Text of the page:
Cocono, Fabric made from Coconut husks

Fabric made out of coconut husks is the latest addition to the list of benefits of coconut. The fibrous quality of the husks is a contributing factor for the fabric. A thousand coconuts can be put together to get 10kg of fibre. Activated carbon from the shells and other food waste are used together with recycled polyester to form odour-absorbing, fast-drying, UV protecting and moisture wicking fabric.

Pinatex, Fabric made from Pineapple leaves

Carmen Hijosa, founder of Ananas Anam, developed Piñatex as an alternative to leather and other petroleum based textiles. Bothered by the heavy use of chemicals in the leather tanning process he decided to do something about it. The result is a fabric made from the byproduct of pineapple harvest that is leaf fibres. Thereby, the process doesn’t require any additional pineapples to be grown. Cherry on the cake is the biomass created in the process of Pinatex which can be used as manure for the next harvest of pineapples! The material is still being developed and yet to be available in the market. Unlike leather, it is biodegradable and cheap, but just like leather, it can be used to make handbags and shoes.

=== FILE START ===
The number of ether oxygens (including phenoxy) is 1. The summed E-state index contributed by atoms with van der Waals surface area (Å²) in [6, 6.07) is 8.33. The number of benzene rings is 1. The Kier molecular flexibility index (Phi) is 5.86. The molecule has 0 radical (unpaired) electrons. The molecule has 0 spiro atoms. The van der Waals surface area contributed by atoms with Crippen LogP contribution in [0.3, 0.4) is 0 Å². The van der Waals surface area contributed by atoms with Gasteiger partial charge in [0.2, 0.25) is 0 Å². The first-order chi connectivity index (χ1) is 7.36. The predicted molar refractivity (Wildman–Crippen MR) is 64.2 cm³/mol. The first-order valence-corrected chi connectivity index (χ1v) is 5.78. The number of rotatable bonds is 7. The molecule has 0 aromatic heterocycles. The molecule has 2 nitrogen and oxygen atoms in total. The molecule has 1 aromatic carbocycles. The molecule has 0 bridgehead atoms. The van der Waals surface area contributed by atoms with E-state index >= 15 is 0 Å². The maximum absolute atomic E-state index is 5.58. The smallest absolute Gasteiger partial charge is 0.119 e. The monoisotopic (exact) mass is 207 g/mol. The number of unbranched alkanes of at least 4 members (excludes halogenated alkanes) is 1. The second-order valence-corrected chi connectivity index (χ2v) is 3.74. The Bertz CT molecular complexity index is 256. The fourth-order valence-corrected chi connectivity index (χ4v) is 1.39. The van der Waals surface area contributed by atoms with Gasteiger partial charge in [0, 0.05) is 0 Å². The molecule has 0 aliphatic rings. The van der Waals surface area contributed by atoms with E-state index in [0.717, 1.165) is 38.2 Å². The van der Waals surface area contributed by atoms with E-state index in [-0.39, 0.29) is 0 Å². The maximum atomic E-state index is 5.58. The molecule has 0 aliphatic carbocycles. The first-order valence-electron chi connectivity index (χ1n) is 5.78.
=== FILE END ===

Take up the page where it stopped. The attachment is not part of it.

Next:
Jusi, Fabric made from Banana stems

Banana fabric, or jusi, was a very popular material, before cotton took its place, especially in Asian countries. Different layers of the stem was used for different purpose, inner layer being the finest was used for sarees and kimonos. Research indicates, 37kg of banana stems can produce 1 kg of fabric. Instead of wasting this potential of banana stems, the eco textile company, Offset warehouse, has partnered with an NGO in Nepal for banana fabric production. The resulting fabric is almost carbon neutral and suitable for jackets, skirts and trousers. The NGO ensures that the workers get paid appropriately and operate in safe human conditions. 

Fabric made from Castor Bean Oil

Castor Bean Oil has been discovered to be useful as a substitute for harmful phthalates in the process of making plastic. The resulting plastic is organic, durable and flexible. Thus far, it has been used in manufacturing sunglasses. Smith and Dragon are both known for using it in their products.